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Church of Greece interested in closer collaboration with the WCC

25. März 2002

Church of Greece interested in closer collaboration with the WCC

The work of the Special Commission on Orthodox participation in the World Council of Churches (WCC) "will result in many positive decisions that will benefit not only the Orthodox churches but many other member churches of the WCC which have voiced similar concerns".

H.B. Christodoulos, Archbishop of Athens and All Greece, made these remarks in an address to a delegation of WCC representatives headed by its general secretary, Rev. Dr Konrad Raiser. The archbishop's comments referred to problems that led to the establishment of a Special Commission of the WCC to examine concerns raised by some of its member churches.

The 21-24 March WCC visit came nine years after a first visit in 1993. Dr Raiser was accompanied by the WCC's deputy general secretary, Mr Georges Lemopoulos, and its executive secretary for Church and Ecumenical Relations, Ms Teny Pirri-Simonian.

During the audience and in the presence of several leading hierarchs of the Church of Greece, H.B. Christodoulos recalled a 1920 Ecumenical Patriarchate encyclical, and affirmed that the church cannot "close its eyes to the current every-day problems faced by its faithful and the society in which they live". It was these concerns, he said, that led the Orthodox Church of Greece to become a founding member of the WCC and to participate actively in its life. This had enabled it to benefit from involvement in a forum "from which to speak out on matters of common concern", he said.

The president of a Synodal Committee on Inter-Orthodox and Inter-Church Relations, H.E. Metropolitan Amvrosios of Kalavryta, expressed similar interest in closer collaboration. He observed that the Orthodox Church of Greece is facing new problems today in the context of rapid globalization. "Many... problems and challenges can no longer be met and dealt with individually and in isolation. Concerted and coordinated efforts are needed since most of these challenges... affect all the churches collectively." Inter-religious encounter and dialogue in particular are a source of concern for many in the Church of Greece and therefore need careful ecumenical consideration, Metropolitan Amvrosios said.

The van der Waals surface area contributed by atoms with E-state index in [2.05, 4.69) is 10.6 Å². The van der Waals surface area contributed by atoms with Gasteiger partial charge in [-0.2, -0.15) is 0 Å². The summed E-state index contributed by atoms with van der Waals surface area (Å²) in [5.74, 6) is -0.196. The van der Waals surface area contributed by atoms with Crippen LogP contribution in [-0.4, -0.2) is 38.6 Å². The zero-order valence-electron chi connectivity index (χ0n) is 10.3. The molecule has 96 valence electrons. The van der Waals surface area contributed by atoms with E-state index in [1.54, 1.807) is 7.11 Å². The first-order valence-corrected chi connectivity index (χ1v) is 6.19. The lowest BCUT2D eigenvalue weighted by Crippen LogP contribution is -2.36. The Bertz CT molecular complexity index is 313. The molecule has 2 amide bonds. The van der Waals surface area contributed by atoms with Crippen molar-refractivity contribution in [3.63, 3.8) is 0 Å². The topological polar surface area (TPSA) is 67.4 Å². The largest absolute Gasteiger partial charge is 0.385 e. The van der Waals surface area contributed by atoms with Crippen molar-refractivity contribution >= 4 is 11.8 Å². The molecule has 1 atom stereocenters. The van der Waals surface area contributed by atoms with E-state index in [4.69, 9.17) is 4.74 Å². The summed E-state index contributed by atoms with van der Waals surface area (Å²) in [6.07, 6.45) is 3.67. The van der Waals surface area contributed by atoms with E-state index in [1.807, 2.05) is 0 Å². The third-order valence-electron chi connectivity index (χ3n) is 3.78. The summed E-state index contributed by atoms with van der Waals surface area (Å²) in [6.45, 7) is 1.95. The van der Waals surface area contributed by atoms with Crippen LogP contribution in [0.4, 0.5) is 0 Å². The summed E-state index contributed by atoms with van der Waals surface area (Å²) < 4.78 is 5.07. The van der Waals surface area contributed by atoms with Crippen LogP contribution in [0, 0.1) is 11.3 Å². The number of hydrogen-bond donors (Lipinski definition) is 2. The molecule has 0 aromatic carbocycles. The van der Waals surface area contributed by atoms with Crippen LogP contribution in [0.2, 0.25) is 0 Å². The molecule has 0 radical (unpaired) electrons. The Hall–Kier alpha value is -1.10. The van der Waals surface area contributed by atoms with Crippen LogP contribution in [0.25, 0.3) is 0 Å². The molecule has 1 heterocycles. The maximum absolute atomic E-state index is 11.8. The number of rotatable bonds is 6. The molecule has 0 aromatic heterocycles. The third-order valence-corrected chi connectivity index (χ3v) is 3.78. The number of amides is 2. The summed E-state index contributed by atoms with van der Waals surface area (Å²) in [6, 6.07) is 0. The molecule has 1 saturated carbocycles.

Welcoming the WCC group towards the end of its visit, H.E. Dionysios, Metropolitan of Neapolis, affirmed that the Orthodox Church "has always been and is open to our fellow human beings, to the world, to the oikoumene; (she) prays and works for the peace and progress of the whole creation". He concluded with a prayer "that the Council's work be beneficial to the whole world, contributing to the resolution of conflicts... and leading us out of our egotistic self-sufficiency".

The WCC visit programme included meetings with faculty members and students of the School of Theology of the University of Athens as well as of the Theological Faculty of Aristotle University at Thessaloniki, and a visit to the Church of Greece's Centre for Bio-Ethics. The delegation met with the leadership of the Armenian Apostolic Church in Greece and of the Greek Evangelical Church. In Thessaloniki, the delegation participated in a meeting of clergy from local churches and communities considering forms of closer ecumenical collaboration.

On his return to Geneva, Raiser offered a positive assessment of the visit. Noting a new spirit of openness for ecumenical collaboration, he said: "The Church of Greece is conscious of its tradition going back to the times of the Apostles and of the witness of those who defended the faith in times of persecution and oppression. However, it is also aware of the new context of globalization and European unification that obliges the church to seek ways of witnessing and acting together with other Christian churches. While remaining critical of tendencies that could weaken the principles and the ecclesiological identity of the Church of Greece, her leading hierarchs have clearly affirmed their will to continue her active participation in the WCC. This opens new possibilities for ecumenical collaboration."

Special Commission on Orthodox participation in the World Council of Churches